He said:

"If we stay up here till it's dark we might see owls."

"Oh, no! Owls are horrible!"

"What! They're lovely--especially the white ones."

"I can't stand their eyes, and they squeak so when they're hunting."

"Oh! but that's so jolly, and their eyes are beautiful."

"They're always catching mice and little chickens; all sorts of little things."

"But they don't mean to; they only want them to eat. Don't you think things are jolliest at night?"

She slipped her arm in his.

"No; I don't like the dark."

"Why not? It's splendid--when things get mysterious." He dwelt lovingly on that word.

"I don't like mysterious things. They frighten you."

"Oh, Sylvia!"

"No, I like early morning--especially in spring, when it's beginning to get leafy."

"Well, of course."

She was leaning against him, for safety, just a little; and stretching out his arm, he took good hold of the branch to make a back for her. There was a silence. Then he said:

"If you could only have one tree, which would you have?"

"Not oaks. Limes--no--birches. Which would you?"

He pondered. There were so many trees that were perfect. Birches and limes, of course; but beeches and cypresses, and yews, and cedars, and holm-oaks--almost, and plane-trees; then he said suddenly:

"Pines; I mean the big ones with reddish stems and branches pretty high up."

"Why?"

Again he pondered. It was very important to explain exactly why; his feelings about everything were concerned in this. And while he mused she gazed at him, as if surprised to see anyone think so deeply. At last he said:

"Because they're independent and dignified and never quite cold, and their branches seem to brood, but chiefly because the ones I mean are generally out of the common where you find them. You know--just one or two, strong and dark, standing out against the sky."

"They're too dark."

It occurred to him suddenly that he had forgotten larches. They, of course, could be heavenly, when you lay under them and looked up at the sky, as he had that afternoon out there. Then he heard her say:

"If I could only have one flower, I should have lilies of the valley, the small ones that grow wild and smell so jolly."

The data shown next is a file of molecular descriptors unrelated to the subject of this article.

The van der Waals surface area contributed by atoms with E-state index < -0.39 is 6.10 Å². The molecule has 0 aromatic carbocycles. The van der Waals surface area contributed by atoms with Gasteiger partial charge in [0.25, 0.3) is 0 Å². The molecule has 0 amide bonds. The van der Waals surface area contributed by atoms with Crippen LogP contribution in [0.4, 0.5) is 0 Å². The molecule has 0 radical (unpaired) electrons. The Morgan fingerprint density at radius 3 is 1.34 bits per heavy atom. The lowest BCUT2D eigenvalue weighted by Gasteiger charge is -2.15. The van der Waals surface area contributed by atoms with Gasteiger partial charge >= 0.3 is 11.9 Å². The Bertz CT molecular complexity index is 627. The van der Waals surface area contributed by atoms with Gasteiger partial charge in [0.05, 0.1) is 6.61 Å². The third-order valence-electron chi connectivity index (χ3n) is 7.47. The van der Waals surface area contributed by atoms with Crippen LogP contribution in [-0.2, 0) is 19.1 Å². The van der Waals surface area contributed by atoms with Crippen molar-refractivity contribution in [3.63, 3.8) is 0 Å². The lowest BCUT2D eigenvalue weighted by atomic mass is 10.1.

He had a swift vision of another flower, dark--very different, and was silent.

"What would you have, Mark?" Her voice sounded a little hurt. "You are thinking of one, aren't you?"

He said honestly:

"Yes, I am."

"Which?"

"It's dark, too; you wouldn't care for it a bit."

"How d'you know?"

"A clove carnation."

"But I do like it--only--not very much."

He nodded solemnly.

"I knew you wouldn't."

Then a silence fell between them. She had ceased to lean against him, and he missed the cosy friendliness of it. Now that their voices and the cawings of the rooks had ceased, there was nothing heard but the dry rustle of the leaves, and the plaintive cry of a buzzard hawk hunting over the little tor across the river. There were nearly always two up there, quartering the sky. To the boy it was lovely, that silence--like Nature talking to you--Nature always talked in silences. The beasts, the birds, the insects, only really showed themselves when you were still; you had to be awfully quiet, too, for flowers and plants, otherwise you couldn't see the real jolly separate life there was in them. Even the boulders down there, that old Godden thought had been washed up by the Flood, never showed you what queer shapes they had, and let you feel close to them, unless you were thinking of nothing else. Sylvia, after all, was better in that way than he had expected. She could keep quiet (he had thought girls hopeless); she was gentle, and it was rather jolly to watch her. Through the leaves there came the faint far tinkle of the tea-bell.

She said: "We must get down."

It was much too jolly to go in, really. But if she wanted her tea-- girls always wanted tea! And, twisting the cord carefully round the branch, he began to superintend her descent. About to follow, he heard her cry:

"Oh, Mark! I'm stuck--I'm stuck! I can't reach it with my foot! I'm swinging!" And he saw that she was swinging by her hands and the cord.

"Let go; drop on to the branch below--the cord'll hold you straight till you grab the trunk."

Her voice mounted piteously:

"I can't--I really can't--I should slip!"

He tied the cord, and slithered hastily to the branch below her; then, bracing himself against the trunk, he clutched her round the waist and knees; but the taut cord held her up, and she would not come to anchor. He could not hold her and untie the cord, which was fast round her waist. If he let her go with one hand, and got out his knife, he would never be able to cut and hold her at the same time. For a moment he thought he had better climb up again and slack off the cord, but he could see by her face that she was getting frightened; he could feel it by the quivering of her body.

"If I heave you up," he said, "can you get hold again above?" And, without waiting for an answer, he heaved. She caught hold frantically.

"Hold on just for a second."

She did not answer, but he saw that her face had gone very white. He snatched out his knife and cut the cord. She clung just for that moment, then came loose into his arms, and he hauled her to him against the trunk. Safe there, she buried her face on his shoulder. He began to murmur to her and smooth her softly, with quite a feeling of its being his business to smooth her like this, to protect her. He knew she was crying, but she let no sound escape, and he was very careful not to show that he knew, for fear she should feel ashamed. He wondered if he ought to kiss her. At last he did, on the top of her head, very gently. Then she put up her face and said she was a beast. And he kissed her again on an eyebrow.

After that she seemed all right, and very gingerly they descended to the ground, where shadows were beginning to lengthen over the fern and the sun to slant into their eyes.

John Galsworthy